Besides honoring a dyed-in-the-wool white supremacist who favored keeping African-Americans in chains forever, the Daughters of the Confederacy saw these designations of Route One as a counterpoint to plans in the North for a Lincoln Highway in honor of assassinated President Abraham Lincoln.

But bestowing this honor on Jefferson Davis was also a political message of pro-Confederate defiance that was not limited to the brutal era of 1920. The Jefferson Davis designation was extended to parts of Route 110 near the Pentagon in Arlington, Virginia, in 1964 as Martin Luther King Jr. and the Civil Rights Movement were pressing for landmark civil rights legislation to end segregation and as white Virginian politicians were vowing to resist integration at all costs.

A year or so ago, I wrote to the five members of the Arlington County Board and urged them to seek an end to this grotesque honor bestowed on a notorious white racist. When my letter went public, it was treated with some amusement by the local paper, the Sun-Gazette, which described me as “rankled,” and prompted some hate mail.

One letter from an Arlington resident declared that it was now her turn to be “RANKLED by outsiders like Mr. Parry who want to change history because it is not to his liking. … I am very proud of my Commonwealth’s history, but not of the current times, as I’m sure many others are.”

I was also confronted by a senior Democratic county official at a meeting about a different topic and urged to desist in my proposal to give the highway a new name because the idea would alienate state politicians in Richmond who would think that Arlington County was crazy.

But the new study on the terrorism of lynching reminds us that attaching Jefferson Davis’s name to roadways wasn’t just some romantic gesture to honor an historical figure beloved by Southern whites who in 1920 still pined for the ante-bellum days when they could own black people and do to them whatever they wished.

The years around 1920 marked a violent revival of the carnival-like scenes in which whites treated the lynching of blacks as a moment for community hilarity and celebration, often posing with their children for photographs next to the mutilated corpses. Stamping Jefferson Davis’s name on a highway that passed near and through black neighborhoods was another way to send a chilling message to African-Americans.

In my 37 years living in Virginia, I have always been struck by the curious victimhood of many Southern whites. Because of the Civil War, which some still call “the War of Northern Aggression,” and the Civil Rights Movement, which finally ended segregation, they have been nursing grievances, seeing themselves as the real victims here.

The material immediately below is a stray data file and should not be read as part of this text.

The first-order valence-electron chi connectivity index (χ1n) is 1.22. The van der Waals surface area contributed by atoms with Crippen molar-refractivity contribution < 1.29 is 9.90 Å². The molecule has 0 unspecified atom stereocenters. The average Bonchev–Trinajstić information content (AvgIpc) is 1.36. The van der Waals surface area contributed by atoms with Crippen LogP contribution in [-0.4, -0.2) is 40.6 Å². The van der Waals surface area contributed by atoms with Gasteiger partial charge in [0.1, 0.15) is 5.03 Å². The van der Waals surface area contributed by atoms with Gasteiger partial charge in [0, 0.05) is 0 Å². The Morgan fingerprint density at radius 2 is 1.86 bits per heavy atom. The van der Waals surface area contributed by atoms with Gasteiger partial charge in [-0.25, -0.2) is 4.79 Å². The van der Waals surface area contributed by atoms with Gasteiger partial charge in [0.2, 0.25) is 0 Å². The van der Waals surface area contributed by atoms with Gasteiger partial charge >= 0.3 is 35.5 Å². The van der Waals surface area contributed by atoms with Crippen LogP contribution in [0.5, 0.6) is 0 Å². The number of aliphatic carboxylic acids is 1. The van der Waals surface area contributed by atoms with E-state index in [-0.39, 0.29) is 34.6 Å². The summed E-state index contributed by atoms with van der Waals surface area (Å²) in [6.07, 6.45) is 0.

Not the African-Americans who were held in the unspeakable conditions of bondage until slavery was finally ended in the 1860s and who then suffered the cruelties of white terrorism and the humiliation of segregation for another century. No, the whites who lorded over them were the real “victims” because the federal government finally intervened to stop these practices.

Yet, while some white Virginians remain “very proud” of that history, there has been a studied neglect of other more honorable aspects of Arlington’s history, including the role played by Columbia Pike as an African-American Freedom Trail where thousands of former slaves, freed by Lincoln’s Emancipation Proclamation in 1863, traveled north to escape slavery.

Many were given refuge in Freedman’s Village, a semi-permanent refugee camp along Columbia Pike on land that now includes the Pentagon and the Air Force Memorial. Some of the men joined the U.S. Colored Troops training at nearby Camp Casey before returning to the South to fight for freedom, to end the scourge of slavery once and for all.

As blacks joined the Union Army, Confederate President Jefferson Davis ratified a policy that refused to treat black men as soldiers but rather as slaves in a state of insurrection, so they could be executed upon capture or sold into slavery.

In accordance with this Confederate policy, U.S. Colored Troops faced summary executions when captured in battle. For instance, when a Union garrison at Fort Pillow, Tennessee, was overrun by Confederate forces on April 12, 1864, black soldiers were shot down as they surrendered. Similar atrocities occurred at the Battle of Poison Springs, Arkansas, in April 1864, and the Battle of the Crater in Virginia. Scores of black prisoners were executed in Saltville, Virginia, on Oct. 2, 1864.

Yet, while Jefferson Davis’s name remains on roadways through Arlington — and as the Confederate president is effectively honored whenever people have to use his name — there is still no commemoration of Freedman’s Village (though something is supposedly being planned) and no one apparently even knows the precise location of Camp Casey, arguably one of Arlington’s most significant and noble historical sites. (Camp Casey is believed to have been located close to where today’s Pentagon now is, an area that in the 1860s was called Alexandria County before being renamed Arlington County in the Twentieth Century.)

Apparently, recognizing the place where free African-Americans were trained and armed to defeat the Confederacy and end slavery might “rankle” some white Arlington residents.

Investigative reporter Robert Parry broke many of the Iran-Contra stories for The Associated Press and Newsweek in the 1980s. You can buy his latest book, America’s Stolen Narrative, either in print here or as an e-book (from Amazon and barnesandnoble.com). You also can order Robert Parry’s trilogy on the Bush Family and its connections to various right-wing operatives for only $34. The trilogy includes America’s Stolen Narrative. For details on this offer, click here.